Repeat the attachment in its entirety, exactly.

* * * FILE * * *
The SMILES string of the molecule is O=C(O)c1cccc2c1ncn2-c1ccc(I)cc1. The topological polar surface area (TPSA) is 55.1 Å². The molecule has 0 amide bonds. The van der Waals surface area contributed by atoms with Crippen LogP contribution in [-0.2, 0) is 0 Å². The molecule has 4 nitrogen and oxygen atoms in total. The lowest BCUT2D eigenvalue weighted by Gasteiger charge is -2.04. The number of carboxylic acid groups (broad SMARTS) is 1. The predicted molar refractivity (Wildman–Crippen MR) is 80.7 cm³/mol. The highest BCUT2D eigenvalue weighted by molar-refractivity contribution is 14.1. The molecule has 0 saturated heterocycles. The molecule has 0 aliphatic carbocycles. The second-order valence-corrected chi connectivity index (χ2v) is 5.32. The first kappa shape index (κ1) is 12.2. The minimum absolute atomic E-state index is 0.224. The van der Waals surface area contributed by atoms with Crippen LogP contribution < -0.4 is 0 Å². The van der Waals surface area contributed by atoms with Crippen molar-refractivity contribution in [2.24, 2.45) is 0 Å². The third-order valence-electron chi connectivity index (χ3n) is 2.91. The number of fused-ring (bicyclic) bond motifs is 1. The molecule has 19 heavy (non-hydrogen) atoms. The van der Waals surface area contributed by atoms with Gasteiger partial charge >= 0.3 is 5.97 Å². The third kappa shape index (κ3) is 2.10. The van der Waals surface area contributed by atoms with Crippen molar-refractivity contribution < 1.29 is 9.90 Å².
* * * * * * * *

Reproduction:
The SMILES string of the molecule is O=C(O)c1cccc2c1ncn2-c1ccc(I)cc1. The topological polar surface area (TPSA) is 55.1 Å². The molecule has 0 amide bonds. The van der Waals surface area contributed by atoms with Crippen LogP contribution in [-0.2, 0) is 0 Å². The molecule has 4 nitrogen and oxygen atoms in total. The lowest BCUT2D eigenvalue weighted by Gasteiger charge is -2.04. The number of carboxylic acid groups (broad SMARTS) is 1. The predicted molar refractivity (Wildman–Crippen MR) is 80.7 cm³/mol. The highest BCUT2D eigenvalue weighted by molar-refractivity contribution is 14.1. The molecule has 0 saturated heterocycles. The molecule has 0 aliphatic carbocycles. The second-order valence-corrected chi connectivity index (χ2v) is 5.32. The first kappa shape index (κ1) is 12.2. The minimum absolute atomic E-state index is 0.224. The van der Waals surface area contributed by atoms with Crippen LogP contribution < -0.4 is 0 Å². The van der Waals surface area contributed by atoms with Crippen molar-refractivity contribution in [2.24, 2.45) is 0 Å². The third-order valence-electron chi connectivity index (χ3n) is 2.91. The number of fused-ring (bicyclic) bond motifs is 1. The molecule has 19 heavy (non-hydrogen) atoms. The van der Waals surface area contributed by atoms with Gasteiger partial charge >= 0.3 is 5.97 Å². The third kappa shape index (κ3) is 2.10. The van der Waals surface area contributed by atoms with Crippen molar-refractivity contribution < 1.29 is 9.90 Å².